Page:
• Kevin Jackson

      There should perhaps be a fifth view – God cannot prevent evil. Open/Relational Theologians sometimes take this view. They would say that God lacks the coercive nature to exert unilateral control.

    • A.M. Mallett

      I have to mix providential and influential. The other two come too close to making God the author of sin itself for any comfort on my part.

    • bethyada

      I am struggling to see the difference between 3 and 4, though I think this is because I do not view sovereignty the way it is described. God is absolutely sovereign in that he can and does do what he wills. Yet I deny he is able to control a person’s will absolutely without removing the will. Thus he can cause men to do everything he wishes, but he does not. He may prevent aspects of will (eg. prevent thoughts), but cannot do this exhaustively if he wishes men to be free.

      Both 3 and 4 are true.

      God never causes (moral) evil.

    • drwayman

      I have to mix providential and influential.

    • jc_freak

      I would have to say that I go with the explanation of #3 and the name of #2

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    • casey

      I think I’m between two and three, though there may be other ways of undrstanding God’s sovereingty and evil.

      I think this part of your definition of #2 is flawed, though: “What God wills is not always what he would want in a perfect world, but all he has is sin to work with”.

      This appears to try to get God off the hook for willing evil because it is “all he has to work with”…but I reject that because God must have willed that that is all he has to work with. One could make that argument post-Fall, but only because God willed Adam to sin in the first place. God wanted Adam to sin so that was “all he had to work with” going forward.

      Where does Molinism or “middle knowledge” fit into this categorization?

    • clinton

      Three

      I think evil is a possibility brought on by God’s gift of the choice to obey or not that was given to man. He willed this, the ability to choose, not the choice of evil that man made and continues to make.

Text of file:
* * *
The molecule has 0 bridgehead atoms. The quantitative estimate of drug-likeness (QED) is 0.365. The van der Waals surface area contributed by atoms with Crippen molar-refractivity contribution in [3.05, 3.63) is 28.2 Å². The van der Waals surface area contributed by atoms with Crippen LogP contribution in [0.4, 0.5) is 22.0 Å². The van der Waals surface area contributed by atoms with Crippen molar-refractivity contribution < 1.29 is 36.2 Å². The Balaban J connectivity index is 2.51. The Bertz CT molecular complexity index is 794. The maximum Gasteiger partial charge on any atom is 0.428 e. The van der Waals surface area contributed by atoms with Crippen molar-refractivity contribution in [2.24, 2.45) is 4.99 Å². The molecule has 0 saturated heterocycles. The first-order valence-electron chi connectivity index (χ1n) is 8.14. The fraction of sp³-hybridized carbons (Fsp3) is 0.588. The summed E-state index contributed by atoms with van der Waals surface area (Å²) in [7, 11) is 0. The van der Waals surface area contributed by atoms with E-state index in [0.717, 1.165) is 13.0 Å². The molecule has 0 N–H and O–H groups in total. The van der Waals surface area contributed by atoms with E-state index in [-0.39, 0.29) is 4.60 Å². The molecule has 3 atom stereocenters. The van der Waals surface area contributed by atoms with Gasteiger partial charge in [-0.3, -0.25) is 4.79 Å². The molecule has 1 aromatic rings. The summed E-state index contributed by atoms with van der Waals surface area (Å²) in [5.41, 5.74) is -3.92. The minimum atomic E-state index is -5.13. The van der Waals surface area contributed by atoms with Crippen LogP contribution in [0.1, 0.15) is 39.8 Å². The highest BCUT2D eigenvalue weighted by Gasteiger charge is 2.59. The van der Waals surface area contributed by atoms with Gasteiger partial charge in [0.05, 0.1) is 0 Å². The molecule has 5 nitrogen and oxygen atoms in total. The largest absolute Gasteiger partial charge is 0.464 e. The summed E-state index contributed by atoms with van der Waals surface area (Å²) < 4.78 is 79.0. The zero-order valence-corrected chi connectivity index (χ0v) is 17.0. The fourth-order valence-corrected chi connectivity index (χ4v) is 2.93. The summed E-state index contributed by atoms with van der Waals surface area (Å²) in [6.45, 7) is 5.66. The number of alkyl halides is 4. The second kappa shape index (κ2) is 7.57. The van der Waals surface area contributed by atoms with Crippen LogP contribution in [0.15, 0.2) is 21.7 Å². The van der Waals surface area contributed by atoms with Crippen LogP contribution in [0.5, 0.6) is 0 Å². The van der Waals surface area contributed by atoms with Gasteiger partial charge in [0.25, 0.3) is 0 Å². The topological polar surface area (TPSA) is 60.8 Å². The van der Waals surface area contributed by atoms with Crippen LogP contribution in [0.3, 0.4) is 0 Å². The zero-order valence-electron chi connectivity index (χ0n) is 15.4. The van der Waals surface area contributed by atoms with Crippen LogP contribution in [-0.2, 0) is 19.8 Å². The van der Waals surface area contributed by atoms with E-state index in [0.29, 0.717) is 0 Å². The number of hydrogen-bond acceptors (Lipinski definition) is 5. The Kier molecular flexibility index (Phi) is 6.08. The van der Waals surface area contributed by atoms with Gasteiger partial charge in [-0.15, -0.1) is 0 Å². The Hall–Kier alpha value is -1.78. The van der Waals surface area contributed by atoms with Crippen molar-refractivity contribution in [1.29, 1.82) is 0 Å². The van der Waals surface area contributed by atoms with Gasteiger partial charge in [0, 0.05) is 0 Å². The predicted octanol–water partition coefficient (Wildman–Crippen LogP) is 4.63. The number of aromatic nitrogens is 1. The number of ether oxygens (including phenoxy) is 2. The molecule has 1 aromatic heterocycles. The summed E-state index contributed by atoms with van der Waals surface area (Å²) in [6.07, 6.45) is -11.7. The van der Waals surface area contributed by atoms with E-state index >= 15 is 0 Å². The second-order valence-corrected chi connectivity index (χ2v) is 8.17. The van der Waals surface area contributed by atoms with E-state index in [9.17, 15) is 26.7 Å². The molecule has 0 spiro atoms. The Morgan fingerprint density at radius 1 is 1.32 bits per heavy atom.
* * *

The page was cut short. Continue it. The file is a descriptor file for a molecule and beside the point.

• James Reid

      Great discussion… a few comments. Does God exists outside of time (Gen. 1:1), therefore He sees all things at once and for eternity, in this, He HAS caused all things to occur for His delight, good and evil? For the existence of evil is defined by Man’s standards using the Moral compass of God’s law written within their heart and His providential sovereignty to allow evil to show His pure righteousness; as evil is normally scaled based on the absence of God’s loving way being the standard for an action. Evil therefore, to me, is based on man’s desire to find God… which glorifies Him when they seek Him. It seems somewhat arrogant to me to think that there is anything I could do to change what God has already done. I believe that is how religions are born.

    • Godismyjudge

      None of the above would win by a landslide. I am between 2 & 3.

      God be with you,
      Dan

    • […] Where do you stand on God’s sovereignty? […]

    • Ryan

      #2 Is supported by Scripture.

      #1,#3, and #4 are not, and here is why-

      #1 would make God evil.

      #3 would make God mutable, thus fluctuating between less than perfect, more perfect, still more perfect, more perfect than the last, less perfect, etc.

      #4 would include all of #3, and add a reactionary nature. God’s interaction would be in reply to true autonomous freedom, thereby a reaction to the cause of the original choices made by individuals. God would be playing a constant catchup game. If your God of the Bible is sovereign under premise 4, all humanity is doomed, and God is not in control.